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A managing general agency (MGA) in Minneapolis says it has started using information about life insurance applicants’ epigenetic markers in life expectancy forecasts.

The MGA, YouSurance, says it will use epigenetic biomarkers when assessing applicants’ overall health, gauging how quickly the applicants are aging, and predicting how likely the applicants are to die.

(Related: Stress May Be Widening the U.S. Longevity Gap)

YouSurance, a unit of GWG Holdings Inc., offers life insurance quotes from multiple carriers to consumers through the web.

When YouSurance is underwriting applicants, it asks the applicants to mail in saliva samples. It then has a lab screen the genes in the cells in the saliva sample, to look at the pattern of “methylation” in the genes’ DNA.

Consumers who apply for life insurance through the YouSurance site will get a longevity report that gives them an estimate of their “epigenetic age,” or age based on their DNA methylation, the company says.

The company says it believes it’s the first to give life insurance applicants information about their epigenetic age.

Why does YouSurance look at epigenetic information?

Genes are like the cells’ software. DNA is the system that genes use to store their instructions.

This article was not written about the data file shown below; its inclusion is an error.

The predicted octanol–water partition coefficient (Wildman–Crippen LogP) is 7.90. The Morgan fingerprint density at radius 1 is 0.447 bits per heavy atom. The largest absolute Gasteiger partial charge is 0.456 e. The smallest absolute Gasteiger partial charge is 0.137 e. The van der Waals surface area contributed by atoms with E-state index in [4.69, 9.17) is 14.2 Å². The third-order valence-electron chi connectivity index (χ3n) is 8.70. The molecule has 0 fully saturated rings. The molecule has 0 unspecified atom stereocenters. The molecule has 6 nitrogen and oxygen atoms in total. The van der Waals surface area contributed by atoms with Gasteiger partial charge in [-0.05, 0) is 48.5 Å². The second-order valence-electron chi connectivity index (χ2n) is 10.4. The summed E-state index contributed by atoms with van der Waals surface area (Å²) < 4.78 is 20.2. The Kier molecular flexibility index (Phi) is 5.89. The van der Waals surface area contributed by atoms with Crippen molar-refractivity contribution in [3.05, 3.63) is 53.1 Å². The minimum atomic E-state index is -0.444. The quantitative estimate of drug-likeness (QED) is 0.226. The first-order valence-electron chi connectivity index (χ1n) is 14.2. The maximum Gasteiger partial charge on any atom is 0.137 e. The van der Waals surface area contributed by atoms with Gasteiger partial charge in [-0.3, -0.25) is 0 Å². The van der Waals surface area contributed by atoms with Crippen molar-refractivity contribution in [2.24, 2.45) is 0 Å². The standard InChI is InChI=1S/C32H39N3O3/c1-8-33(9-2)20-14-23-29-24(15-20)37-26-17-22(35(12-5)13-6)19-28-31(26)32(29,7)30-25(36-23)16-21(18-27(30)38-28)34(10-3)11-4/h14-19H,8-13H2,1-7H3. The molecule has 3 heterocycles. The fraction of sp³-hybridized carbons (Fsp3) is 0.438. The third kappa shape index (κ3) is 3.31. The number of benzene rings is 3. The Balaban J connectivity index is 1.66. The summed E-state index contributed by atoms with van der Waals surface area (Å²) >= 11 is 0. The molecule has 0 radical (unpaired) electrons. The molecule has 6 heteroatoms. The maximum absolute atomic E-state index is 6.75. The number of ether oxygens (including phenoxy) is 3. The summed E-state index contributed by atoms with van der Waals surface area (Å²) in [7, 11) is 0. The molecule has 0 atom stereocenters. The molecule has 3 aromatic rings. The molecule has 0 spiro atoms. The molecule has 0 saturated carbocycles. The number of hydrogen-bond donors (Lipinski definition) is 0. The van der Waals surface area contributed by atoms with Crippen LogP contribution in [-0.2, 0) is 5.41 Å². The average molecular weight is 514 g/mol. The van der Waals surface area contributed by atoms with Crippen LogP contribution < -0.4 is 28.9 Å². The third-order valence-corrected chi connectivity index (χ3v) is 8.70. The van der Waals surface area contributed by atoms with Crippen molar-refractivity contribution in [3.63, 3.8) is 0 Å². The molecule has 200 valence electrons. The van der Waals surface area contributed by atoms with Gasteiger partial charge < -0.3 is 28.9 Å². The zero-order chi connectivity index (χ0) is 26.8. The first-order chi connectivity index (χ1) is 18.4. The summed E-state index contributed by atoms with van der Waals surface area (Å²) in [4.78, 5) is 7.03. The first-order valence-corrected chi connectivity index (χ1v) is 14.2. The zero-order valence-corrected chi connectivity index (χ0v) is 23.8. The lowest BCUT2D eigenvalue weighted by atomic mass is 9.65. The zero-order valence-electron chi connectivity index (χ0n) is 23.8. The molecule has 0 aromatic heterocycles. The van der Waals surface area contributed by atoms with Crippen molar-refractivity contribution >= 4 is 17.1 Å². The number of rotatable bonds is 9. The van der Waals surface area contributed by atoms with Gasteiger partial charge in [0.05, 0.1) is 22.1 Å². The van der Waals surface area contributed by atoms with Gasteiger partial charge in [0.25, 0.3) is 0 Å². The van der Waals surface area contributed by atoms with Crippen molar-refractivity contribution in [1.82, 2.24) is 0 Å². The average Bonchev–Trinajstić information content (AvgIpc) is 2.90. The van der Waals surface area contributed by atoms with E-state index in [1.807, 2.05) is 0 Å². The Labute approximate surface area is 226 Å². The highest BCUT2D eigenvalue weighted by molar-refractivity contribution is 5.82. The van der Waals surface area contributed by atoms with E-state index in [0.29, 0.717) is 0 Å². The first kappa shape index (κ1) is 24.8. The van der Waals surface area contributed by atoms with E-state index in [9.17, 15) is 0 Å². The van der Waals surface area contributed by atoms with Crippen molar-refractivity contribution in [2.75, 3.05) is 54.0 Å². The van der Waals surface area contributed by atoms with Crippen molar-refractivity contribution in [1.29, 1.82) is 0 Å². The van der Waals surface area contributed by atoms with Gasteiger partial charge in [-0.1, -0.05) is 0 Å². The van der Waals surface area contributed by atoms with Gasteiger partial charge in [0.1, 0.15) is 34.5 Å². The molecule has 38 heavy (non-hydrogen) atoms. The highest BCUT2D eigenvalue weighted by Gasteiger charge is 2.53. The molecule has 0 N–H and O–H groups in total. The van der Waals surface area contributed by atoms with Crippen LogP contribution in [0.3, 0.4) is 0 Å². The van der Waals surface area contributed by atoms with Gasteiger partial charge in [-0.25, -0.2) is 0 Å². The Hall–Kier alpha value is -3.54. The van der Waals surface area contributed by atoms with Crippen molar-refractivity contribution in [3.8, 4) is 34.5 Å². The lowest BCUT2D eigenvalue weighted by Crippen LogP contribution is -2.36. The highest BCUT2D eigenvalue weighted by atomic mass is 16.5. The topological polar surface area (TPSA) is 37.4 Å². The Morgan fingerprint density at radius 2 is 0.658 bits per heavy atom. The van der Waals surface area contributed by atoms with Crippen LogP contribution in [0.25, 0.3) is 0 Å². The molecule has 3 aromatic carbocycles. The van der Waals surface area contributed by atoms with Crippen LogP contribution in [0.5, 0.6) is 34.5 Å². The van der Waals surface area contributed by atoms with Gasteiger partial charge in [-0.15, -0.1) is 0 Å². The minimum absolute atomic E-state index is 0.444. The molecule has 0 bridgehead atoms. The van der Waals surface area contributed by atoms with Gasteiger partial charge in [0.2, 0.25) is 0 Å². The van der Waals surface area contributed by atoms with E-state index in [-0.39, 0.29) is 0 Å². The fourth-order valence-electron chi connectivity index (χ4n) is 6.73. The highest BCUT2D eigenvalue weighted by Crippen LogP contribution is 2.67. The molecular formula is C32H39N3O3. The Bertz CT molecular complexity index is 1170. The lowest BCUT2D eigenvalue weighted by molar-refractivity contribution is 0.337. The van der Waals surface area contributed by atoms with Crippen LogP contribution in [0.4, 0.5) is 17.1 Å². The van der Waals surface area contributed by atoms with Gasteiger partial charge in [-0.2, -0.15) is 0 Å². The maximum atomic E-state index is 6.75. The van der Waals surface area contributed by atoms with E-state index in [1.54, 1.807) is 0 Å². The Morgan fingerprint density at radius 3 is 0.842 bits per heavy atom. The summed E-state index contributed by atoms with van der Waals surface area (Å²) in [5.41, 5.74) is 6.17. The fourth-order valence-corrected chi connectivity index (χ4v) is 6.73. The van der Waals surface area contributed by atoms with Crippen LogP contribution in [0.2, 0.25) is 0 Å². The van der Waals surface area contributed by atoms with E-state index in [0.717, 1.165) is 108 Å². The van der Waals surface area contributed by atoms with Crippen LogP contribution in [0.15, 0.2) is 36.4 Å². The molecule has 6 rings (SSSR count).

“Methylation” is a process in which bits of chemicals related to methane get stuck to the DNA in the genes. Scientists say methylation causes “epigenetic changes,” or changes that affect how genes work, in a way that can be passed on to offspring, without changing underlying genetic code.

Scientists are still studying why these epigenetic changes occur, and what they do. But researchers at another GWG unit, Life Epigenetics Inc., say they have found that they can use methylation information to measure how quickly people are aging, even after adjusting for other factors, such as information about people’s smoking, cancer and heart disease.

A paper about the technology YouSurance is using is available here.

The YouSurance team has posted a video on its website to help consumers understand the company’s epigenetic testing process.

Brian Chen, the company’s chief science officer, assures viewers that the company will simply screen their DNA, not actually modify their DNA.

— Read Reinsurers Have Traded $60 Billion in Longevity Risk: Rating Agencyon ThinkAdvisor.

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